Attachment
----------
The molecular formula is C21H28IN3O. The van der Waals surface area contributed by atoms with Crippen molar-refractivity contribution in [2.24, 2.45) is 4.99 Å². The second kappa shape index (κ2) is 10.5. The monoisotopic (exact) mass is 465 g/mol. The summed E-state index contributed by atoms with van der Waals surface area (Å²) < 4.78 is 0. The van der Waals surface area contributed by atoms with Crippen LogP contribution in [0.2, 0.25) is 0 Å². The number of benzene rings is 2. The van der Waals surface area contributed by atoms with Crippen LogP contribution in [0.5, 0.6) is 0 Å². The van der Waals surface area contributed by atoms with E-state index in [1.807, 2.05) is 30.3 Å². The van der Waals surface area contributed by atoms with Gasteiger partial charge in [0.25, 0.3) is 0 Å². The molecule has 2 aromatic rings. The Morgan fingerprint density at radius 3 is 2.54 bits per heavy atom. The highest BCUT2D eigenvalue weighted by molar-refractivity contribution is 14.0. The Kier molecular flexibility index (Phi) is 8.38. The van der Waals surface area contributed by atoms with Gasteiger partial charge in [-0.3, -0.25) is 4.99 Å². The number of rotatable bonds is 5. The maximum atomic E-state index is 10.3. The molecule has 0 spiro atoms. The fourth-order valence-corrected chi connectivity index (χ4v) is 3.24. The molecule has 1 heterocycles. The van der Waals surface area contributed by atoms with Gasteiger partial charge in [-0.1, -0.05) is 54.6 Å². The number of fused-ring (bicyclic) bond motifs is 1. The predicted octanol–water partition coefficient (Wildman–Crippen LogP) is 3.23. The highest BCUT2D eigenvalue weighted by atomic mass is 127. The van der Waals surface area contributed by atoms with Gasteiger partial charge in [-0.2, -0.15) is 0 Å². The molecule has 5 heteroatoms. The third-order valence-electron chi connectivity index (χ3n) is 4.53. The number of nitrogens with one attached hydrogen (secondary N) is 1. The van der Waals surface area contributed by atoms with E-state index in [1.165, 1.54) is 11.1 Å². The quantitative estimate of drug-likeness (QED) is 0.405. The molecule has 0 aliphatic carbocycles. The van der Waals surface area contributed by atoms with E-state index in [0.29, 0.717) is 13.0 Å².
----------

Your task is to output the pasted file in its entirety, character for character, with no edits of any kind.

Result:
The molecular formula is C21H28IN3O. The van der Waals surface area contributed by atoms with Crippen molar-refractivity contribution in [2.24, 2.45) is 4.99 Å². The second kappa shape index (κ2) is 10.5. The monoisotopic (exact) mass is 465 g/mol. The summed E-state index contributed by atoms with van der Waals surface area (Å²) < 4.78 is 0. The van der Waals surface area contributed by atoms with Crippen LogP contribution in [0.2, 0.25) is 0 Å². The number of benzene rings is 2. The van der Waals surface area contributed by atoms with Crippen LogP contribution in [0.5, 0.6) is 0 Å². The van der Waals surface area contributed by atoms with E-state index in [1.807, 2.05) is 30.3 Å². The van der Waals surface area contributed by atoms with Gasteiger partial charge in [0.25, 0.3) is 0 Å². The molecule has 2 aromatic rings. The Morgan fingerprint density at radius 3 is 2.54 bits per heavy atom. The highest BCUT2D eigenvalue weighted by molar-refractivity contribution is 14.0. The Kier molecular flexibility index (Phi) is 8.38. The van der Waals surface area contributed by atoms with Gasteiger partial charge in [-0.3, -0.25) is 4.99 Å². The number of rotatable bonds is 5. The maximum atomic E-state index is 10.3. The molecule has 0 spiro atoms. The fourth-order valence-corrected chi connectivity index (χ4v) is 3.24. The molecule has 1 heterocycles. The van der Waals surface area contributed by atoms with Gasteiger partial charge in [-0.1, -0.05) is 54.6 Å². The number of fused-ring (bicyclic) bond motifs is 1. The predicted octanol–water partition coefficient (Wildman–Crippen LogP) is 3.23. The highest BCUT2D eigenvalue weighted by atomic mass is 127. The van der Waals surface area contributed by atoms with Gasteiger partial charge in [-0.2, -0.15) is 0 Å². The molecule has 5 heteroatoms. The third-order valence-electron chi connectivity index (χ3n) is 4.53. The number of nitrogens with one attached hydrogen (secondary N) is 1. The van der Waals surface area contributed by atoms with E-state index in [1.165, 1.54) is 11.1 Å². The quantitative estimate of drug-likeness (QED) is 0.405. The molecule has 0 aliphatic carbocycles. The van der Waals surface area contributed by atoms with E-state index in [0.29, 0.717) is 13.0 Å².